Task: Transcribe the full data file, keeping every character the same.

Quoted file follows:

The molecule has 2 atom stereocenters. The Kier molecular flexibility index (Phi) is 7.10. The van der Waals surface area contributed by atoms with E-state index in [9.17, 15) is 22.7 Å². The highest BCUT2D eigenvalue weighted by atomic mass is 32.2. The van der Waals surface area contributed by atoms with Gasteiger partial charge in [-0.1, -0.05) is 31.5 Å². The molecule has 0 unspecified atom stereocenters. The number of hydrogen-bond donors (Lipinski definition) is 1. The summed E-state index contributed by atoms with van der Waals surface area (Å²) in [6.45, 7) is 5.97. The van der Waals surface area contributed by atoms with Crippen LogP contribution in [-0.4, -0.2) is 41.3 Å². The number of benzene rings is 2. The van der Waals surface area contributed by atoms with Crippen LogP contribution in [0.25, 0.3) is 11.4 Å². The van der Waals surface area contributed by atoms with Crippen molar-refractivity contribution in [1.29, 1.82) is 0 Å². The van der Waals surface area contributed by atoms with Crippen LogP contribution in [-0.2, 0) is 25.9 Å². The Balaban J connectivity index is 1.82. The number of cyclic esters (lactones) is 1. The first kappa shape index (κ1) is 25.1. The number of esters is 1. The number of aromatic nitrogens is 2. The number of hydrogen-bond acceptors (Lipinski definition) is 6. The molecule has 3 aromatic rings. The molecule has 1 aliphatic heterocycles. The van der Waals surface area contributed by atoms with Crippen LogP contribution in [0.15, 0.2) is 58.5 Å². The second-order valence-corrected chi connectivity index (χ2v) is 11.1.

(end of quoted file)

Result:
The molecule has 2 atom stereocenters. The Kier molecular flexibility index (Phi) is 7.10. The van der Waals surface area contributed by atoms with E-state index in [9.17, 15) is 22.7 Å². The highest BCUT2D eigenvalue weighted by atomic mass is 32.2. The van der Waals surface area contributed by atoms with Gasteiger partial charge in [-0.1, -0.05) is 31.5 Å². The molecule has 0 unspecified atom stereocenters. The number of hydrogen-bond donors (Lipinski definition) is 1. The summed E-state index contributed by atoms with van der Waals surface area (Å²) in [6.45, 7) is 5.97. The van der Waals surface area contributed by atoms with Crippen LogP contribution in [-0.4, -0.2) is 41.3 Å². The number of benzene rings is 2. The van der Waals surface area contributed by atoms with Crippen LogP contribution in [0.25, 0.3) is 11.4 Å². The van der Waals surface area contributed by atoms with Crippen molar-refractivity contribution in [1.29, 1.82) is 0 Å². The van der Waals surface area contributed by atoms with Crippen LogP contribution in [-0.2, 0) is 25.9 Å². The Balaban J connectivity index is 1.82. The number of cyclic esters (lactones) is 1. The first kappa shape index (κ1) is 25.1. The number of esters is 1. The number of aromatic nitrogens is 2. The number of hydrogen-bond acceptors (Lipinski definition) is 6. The molecule has 3 aromatic rings. The molecule has 1 aliphatic heterocycles. The van der Waals surface area contributed by atoms with Crippen LogP contribution in [0.15, 0.2) is 58.5 Å². The second-order valence-corrected chi connectivity index (χ2v) is 11.1.